Why so many Jeepetas & a strong peso!

Marcus

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I noticed of the past few years, regardless of the situation with the exchange rate, that more and more new jeepetas (the expensive ones from Mitsubisihi and Toyota) seem to be populating the streets. Luxury cars are no exception either. I can't stop at a traffic light in Santo Domingo without a new Jeepeta or Mercedes waiting next to me. The reason I ask this question is because interest rates are high and wages in general are low for most people. How are so many people able to afford these vehicles.
 

Chirimoya

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Dec 9, 2002
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...and more often than not, crushing debts and warped priorities.

Take Barcelona, a city in the developed world, known for its affluence and sheer style. When I last visited a year and a half ago, I went with my Dominican husband, who remarked that despite all the glamour and obvious wealth, you did not see more than one or two jeepetas in a single day trudging around the city.

Contrast this capital of world culture and good taste with the city of Santo Domingo, where at any given moment in most parts of the city you can count them by the dozen.
 

franco

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Chirimoya said:
...and more often than not, crushing debts and warped priorities.

Take Barcelona, a city in the developed world, known for its affluence and sheer style. When I last visited a year and a half ago, I went with my Dominican husband, who remarked that despite all the glamour and obvious wealth, you did not see more than one or two jeepetas in a single day trudging around the city.

Contrast this capital of world culture and good taste with the city of Santo Domingo, where at any given moment in most parts of the city you can count them by the dozen.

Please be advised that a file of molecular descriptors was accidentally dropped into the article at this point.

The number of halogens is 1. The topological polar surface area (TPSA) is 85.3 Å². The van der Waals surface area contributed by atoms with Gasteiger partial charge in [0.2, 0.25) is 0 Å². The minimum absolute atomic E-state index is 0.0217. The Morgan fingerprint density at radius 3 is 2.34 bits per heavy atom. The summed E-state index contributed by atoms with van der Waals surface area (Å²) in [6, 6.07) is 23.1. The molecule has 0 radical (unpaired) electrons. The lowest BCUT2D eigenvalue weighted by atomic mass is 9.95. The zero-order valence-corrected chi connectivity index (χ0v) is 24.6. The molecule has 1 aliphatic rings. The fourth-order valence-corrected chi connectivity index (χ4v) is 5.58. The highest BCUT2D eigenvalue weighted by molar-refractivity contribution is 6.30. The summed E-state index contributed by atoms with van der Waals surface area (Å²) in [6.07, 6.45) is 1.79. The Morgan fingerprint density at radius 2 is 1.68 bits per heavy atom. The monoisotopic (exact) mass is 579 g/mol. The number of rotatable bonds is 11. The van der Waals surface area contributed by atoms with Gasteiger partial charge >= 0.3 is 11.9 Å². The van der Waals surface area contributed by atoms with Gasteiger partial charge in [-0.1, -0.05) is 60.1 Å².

But in Europe each liter of gas will cost you ~1.20 euro which is US$1,53, so gallon will cost around US$5,79 (~RD$173) and situation with parking is worse than here. Thats why you did not see more than one or two jeepetas, but in Europe, you can see much more Ferrari's, Lamborghini's, Benleys, etc. than here.
 

juancarlos

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So from what I gather, you see more of those expensive vehicles in Sto. Domingo than here in Los Angeles. The question still remains how do they-Dominicans-do it? Do they buy cash or on high interest payments? And who are these Dominicans driving these status symbol vehicles, anyway? Where do they get those pesos from? Are they new rich or returning US Dominicans?
It's certainly a puzzle to me.
 

Bartolomeo67

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it has always been like that

Years ago I read that Santo Domingo had the highest number of Mercedes' in all of Latin America. Nowadays they go for jeepeta's.
Rich, or new rich Dominicans like to show off on the Malecon, they like their status symbols. It's not very wise given the recent rise in crime, but it's their culture. Where they all get the money from is a mystery to me.
Bartolomeo
 

Tor

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I should think why so many by jeepeta's might have something to do with the road standards to do....
 

easygoin

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Moscow Russia

The people that live in Third World countries and underprivileged countries education is few and far between. you have good education like in Russia and all of Europe but no jobs, or you live in a Third World country with some jobs and no education therefore only the few can afford that lifestyle due to economic growth and stability for which the country you live in. Moscow is the number one city in the world as far as expense for travelers. Many beautiful automobiles but you say to yourself how can they afford it who knows but they do. And I'm sure when I go to the DR I will say the same but I also know that there are fewer high quality automobiles that I will see so it catches your attention more. ;)